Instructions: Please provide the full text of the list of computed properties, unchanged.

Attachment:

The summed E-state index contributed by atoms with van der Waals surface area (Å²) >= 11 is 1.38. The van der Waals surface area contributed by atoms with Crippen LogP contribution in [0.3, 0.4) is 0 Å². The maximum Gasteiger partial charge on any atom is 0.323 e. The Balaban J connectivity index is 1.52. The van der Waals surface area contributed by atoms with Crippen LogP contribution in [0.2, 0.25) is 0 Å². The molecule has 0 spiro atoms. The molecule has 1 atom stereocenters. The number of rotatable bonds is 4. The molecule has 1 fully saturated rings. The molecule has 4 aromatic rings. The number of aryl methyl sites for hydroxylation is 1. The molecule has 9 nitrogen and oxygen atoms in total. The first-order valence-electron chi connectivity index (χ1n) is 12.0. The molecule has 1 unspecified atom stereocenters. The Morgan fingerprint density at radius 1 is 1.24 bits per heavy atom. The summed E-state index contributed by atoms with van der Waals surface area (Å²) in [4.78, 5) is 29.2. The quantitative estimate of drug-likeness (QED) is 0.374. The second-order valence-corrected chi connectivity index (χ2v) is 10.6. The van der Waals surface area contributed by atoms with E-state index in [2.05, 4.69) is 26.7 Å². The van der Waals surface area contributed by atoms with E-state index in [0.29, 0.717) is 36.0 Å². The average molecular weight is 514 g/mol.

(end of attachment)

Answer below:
The summed E-state index contributed by atoms with van der Waals surface area (Å²) >= 11 is 1.38. The van der Waals surface area contributed by atoms with Crippen LogP contribution in [0.3, 0.4) is 0 Å². The maximum Gasteiger partial charge on any atom is 0.323 e. The Balaban J connectivity index is 1.52. The van der Waals surface area contributed by atoms with Crippen LogP contribution in [0.2, 0.25) is 0 Å². The molecule has 0 spiro atoms. The molecule has 1 atom stereocenters. The number of rotatable bonds is 4. The molecule has 1 fully saturated rings. The molecule has 4 aromatic rings. The number of aryl methyl sites for hydroxylation is 1. The molecule has 9 nitrogen and oxygen atoms in total. The first-order valence-electron chi connectivity index (χ1n) is 12.0. The molecule has 1 unspecified atom stereocenters. The Morgan fingerprint density at radius 1 is 1.24 bits per heavy atom. The summed E-state index contributed by atoms with van der Waals surface area (Å²) in [4.78, 5) is 29.2. The quantitative estimate of drug-likeness (QED) is 0.374. The second-order valence-corrected chi connectivity index (χ2v) is 10.6. The van der Waals surface area contributed by atoms with E-state index in [2.05, 4.69) is 26.7 Å². The van der Waals surface area contributed by atoms with E-state index in [0.29, 0.717) is 36.0 Å². The average molecular weight is 514 g/mol.